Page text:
Yesterday, by some freakish twist of fate, Louisiana governor Bobby Jindal was once again giving a speech on the same night as Barack Obama. The last one, you may recall, didn't go so well. But last night, at a Republican fund-raising dinner, Jindal tried to just laugh the whole thing off. "I have just learned that because of President Obama's opposition to torture, it is now illegal to show my speech to prisoners at Gitmo," he cracked to the 1,200-person audience. Okay, not bad. A little self-deprecation always goes a long way. Of course, for that joke to make sense, Jindal is also implying that President Bush was not opposed to torture, which is true, but not according to the man himself. Nevertheless, Jindal really found his voice last night defending those who want President Obama to "fail," most notably Rush Limbaugh.
See, Jindal isn't going to fall into the "gotcha game" the media has been playing by asking Republicans if they agree with Rush and want Obama to fail. Anything other than "'Why no sir, I don't want the president to fail,' is treated as some sort of act of treason," Jindal claimed. "My answer to the question is very simple," he continued. 'Do you want the president to fail?' It depends on what he is trying to do." Actually, that's a perfectly reasonable position. Just because he's the president doesn't mean you have to root for him all the time. For example: Obama trying to complete a crossword puzzle? While it wouldn't really be nice to want him to fail there, it's not exactly treacherous either. Or how about Obama's March Madness bracket? We're all competing against each other, so it's fine to hope for his failure there too.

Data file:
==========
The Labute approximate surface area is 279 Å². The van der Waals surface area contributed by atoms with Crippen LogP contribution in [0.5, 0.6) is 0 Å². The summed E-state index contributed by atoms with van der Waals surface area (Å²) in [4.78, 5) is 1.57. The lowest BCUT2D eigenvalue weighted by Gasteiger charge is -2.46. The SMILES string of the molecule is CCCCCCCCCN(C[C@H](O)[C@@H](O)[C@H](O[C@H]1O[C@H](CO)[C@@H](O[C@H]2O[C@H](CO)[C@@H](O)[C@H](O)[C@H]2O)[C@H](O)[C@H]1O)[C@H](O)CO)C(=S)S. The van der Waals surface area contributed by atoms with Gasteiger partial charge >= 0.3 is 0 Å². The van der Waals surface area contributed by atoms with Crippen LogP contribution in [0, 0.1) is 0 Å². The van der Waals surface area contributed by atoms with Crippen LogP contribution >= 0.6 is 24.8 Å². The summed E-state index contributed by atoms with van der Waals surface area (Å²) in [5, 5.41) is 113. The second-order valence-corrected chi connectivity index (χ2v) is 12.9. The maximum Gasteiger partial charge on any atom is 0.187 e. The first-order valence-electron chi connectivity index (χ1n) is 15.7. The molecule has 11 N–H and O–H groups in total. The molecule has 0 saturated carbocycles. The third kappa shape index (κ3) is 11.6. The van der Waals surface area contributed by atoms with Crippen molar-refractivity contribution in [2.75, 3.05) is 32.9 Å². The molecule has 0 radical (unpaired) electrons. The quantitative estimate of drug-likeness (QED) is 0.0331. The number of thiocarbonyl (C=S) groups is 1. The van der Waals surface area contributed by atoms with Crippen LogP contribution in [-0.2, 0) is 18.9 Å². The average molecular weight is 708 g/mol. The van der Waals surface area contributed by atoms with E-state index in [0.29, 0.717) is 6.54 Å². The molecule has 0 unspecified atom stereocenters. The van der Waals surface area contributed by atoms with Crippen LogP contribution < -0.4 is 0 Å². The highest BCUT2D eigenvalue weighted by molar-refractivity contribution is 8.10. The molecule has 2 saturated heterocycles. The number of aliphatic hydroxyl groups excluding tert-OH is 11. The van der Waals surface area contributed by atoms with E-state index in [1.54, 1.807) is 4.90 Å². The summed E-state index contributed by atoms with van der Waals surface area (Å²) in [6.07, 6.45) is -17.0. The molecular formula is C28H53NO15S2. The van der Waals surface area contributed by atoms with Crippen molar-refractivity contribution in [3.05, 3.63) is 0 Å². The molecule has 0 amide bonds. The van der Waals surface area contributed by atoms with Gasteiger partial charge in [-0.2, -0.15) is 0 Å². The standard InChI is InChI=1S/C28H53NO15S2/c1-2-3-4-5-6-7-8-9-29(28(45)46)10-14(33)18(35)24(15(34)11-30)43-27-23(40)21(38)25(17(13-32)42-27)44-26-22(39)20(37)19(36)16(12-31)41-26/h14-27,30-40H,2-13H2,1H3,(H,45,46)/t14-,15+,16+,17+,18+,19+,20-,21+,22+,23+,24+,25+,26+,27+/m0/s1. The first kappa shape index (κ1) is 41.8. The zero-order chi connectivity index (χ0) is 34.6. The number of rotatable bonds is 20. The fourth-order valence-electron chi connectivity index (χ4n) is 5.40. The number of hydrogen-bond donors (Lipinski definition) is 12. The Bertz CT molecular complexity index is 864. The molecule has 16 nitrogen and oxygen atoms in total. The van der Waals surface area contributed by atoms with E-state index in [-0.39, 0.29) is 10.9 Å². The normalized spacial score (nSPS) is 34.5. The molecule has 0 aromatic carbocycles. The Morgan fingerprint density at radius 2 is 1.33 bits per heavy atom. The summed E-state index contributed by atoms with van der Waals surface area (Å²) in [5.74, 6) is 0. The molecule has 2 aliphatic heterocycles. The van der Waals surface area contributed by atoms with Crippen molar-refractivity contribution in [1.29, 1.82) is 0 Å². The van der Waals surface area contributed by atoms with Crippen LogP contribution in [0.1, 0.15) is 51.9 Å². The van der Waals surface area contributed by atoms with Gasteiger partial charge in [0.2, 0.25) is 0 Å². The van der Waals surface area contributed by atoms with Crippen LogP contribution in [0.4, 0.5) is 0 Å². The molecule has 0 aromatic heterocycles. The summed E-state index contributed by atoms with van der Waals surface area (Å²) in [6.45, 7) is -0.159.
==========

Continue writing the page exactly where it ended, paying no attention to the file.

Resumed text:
Then again, when Rush Limbaugh (who, it should be noted, said he never, "ever again" wanted to hear from anyone who criticized Jindal's State of the Union rebuttal a group that now includes Jindal) said he wanted Obama to fail, he was referring to "the Obama presidency," which, we imagine, hinges on fixing the greatest economic collapse since the Great Depression. Which means that when Republicans are asked if they agree with Rush, maybe the answer should be, "Why no sir, I don't."